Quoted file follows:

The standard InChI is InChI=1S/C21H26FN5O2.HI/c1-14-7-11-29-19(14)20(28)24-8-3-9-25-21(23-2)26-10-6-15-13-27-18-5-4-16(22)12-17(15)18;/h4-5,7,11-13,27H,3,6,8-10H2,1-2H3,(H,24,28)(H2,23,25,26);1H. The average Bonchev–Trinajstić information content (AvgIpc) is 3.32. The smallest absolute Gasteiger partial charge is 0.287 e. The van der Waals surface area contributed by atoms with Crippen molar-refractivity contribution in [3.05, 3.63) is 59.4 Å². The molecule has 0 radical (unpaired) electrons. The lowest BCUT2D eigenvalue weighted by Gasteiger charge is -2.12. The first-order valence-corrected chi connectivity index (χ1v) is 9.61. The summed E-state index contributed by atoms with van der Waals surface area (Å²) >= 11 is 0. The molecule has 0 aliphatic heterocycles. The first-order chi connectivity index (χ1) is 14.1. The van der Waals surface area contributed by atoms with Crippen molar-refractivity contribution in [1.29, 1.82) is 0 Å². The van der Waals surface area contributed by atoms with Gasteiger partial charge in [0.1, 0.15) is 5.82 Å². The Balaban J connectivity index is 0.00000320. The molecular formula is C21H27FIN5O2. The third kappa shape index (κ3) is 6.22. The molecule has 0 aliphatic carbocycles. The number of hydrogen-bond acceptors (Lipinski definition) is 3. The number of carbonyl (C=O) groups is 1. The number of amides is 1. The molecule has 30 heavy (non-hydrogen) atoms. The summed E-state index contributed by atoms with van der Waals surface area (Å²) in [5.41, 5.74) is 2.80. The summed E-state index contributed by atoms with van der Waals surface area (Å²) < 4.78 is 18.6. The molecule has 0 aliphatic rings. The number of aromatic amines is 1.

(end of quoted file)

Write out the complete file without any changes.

The standard InChI is InChI=1S/C21H26FN5O2.HI/c1-14-7-11-29-19(14)20(28)24-8-3-9-25-21(23-2)26-10-6-15-13-27-18-5-4-16(22)12-17(15)18;/h4-5,7,11-13,27H,3,6,8-10H2,1-2H3,(H,24,28)(H2,23,25,26);1H. The average Bonchev–Trinajstić information content (AvgIpc) is 3.32. The smallest absolute Gasteiger partial charge is 0.287 e. The van der Waals surface area contributed by atoms with Crippen molar-refractivity contribution in [3.05, 3.63) is 59.4 Å². The molecule has 0 radical (unpaired) electrons. The lowest BCUT2D eigenvalue weighted by Gasteiger charge is -2.12. The first-order valence-corrected chi connectivity index (χ1v) is 9.61. The summed E-state index contributed by atoms with van der Waals surface area (Å²) >= 11 is 0. The molecule has 0 aliphatic heterocycles. The first-order chi connectivity index (χ1) is 14.1. The van der Waals surface area contributed by atoms with Crippen molar-refractivity contribution in [1.29, 1.82) is 0 Å². The van der Waals surface area contributed by atoms with Gasteiger partial charge in [0.1, 0.15) is 5.82 Å². The Balaban J connectivity index is 0.00000320. The molecular formula is C21H27FIN5O2. The third kappa shape index (κ3) is 6.22. The molecule has 0 aliphatic carbocycles. The number of hydrogen-bond acceptors (Lipinski definition) is 3. The number of carbonyl (C=O) groups is 1. The number of amides is 1. The molecule has 30 heavy (non-hydrogen) atoms. The summed E-state index contributed by atoms with van der Waals surface area (Å²) in [5.41, 5.74) is 2.80. The summed E-state index contributed by atoms with van der Waals surface area (Å²) < 4.78 is 18.6. The molecule has 0 aliphatic rings. The number of aromatic amines is 1.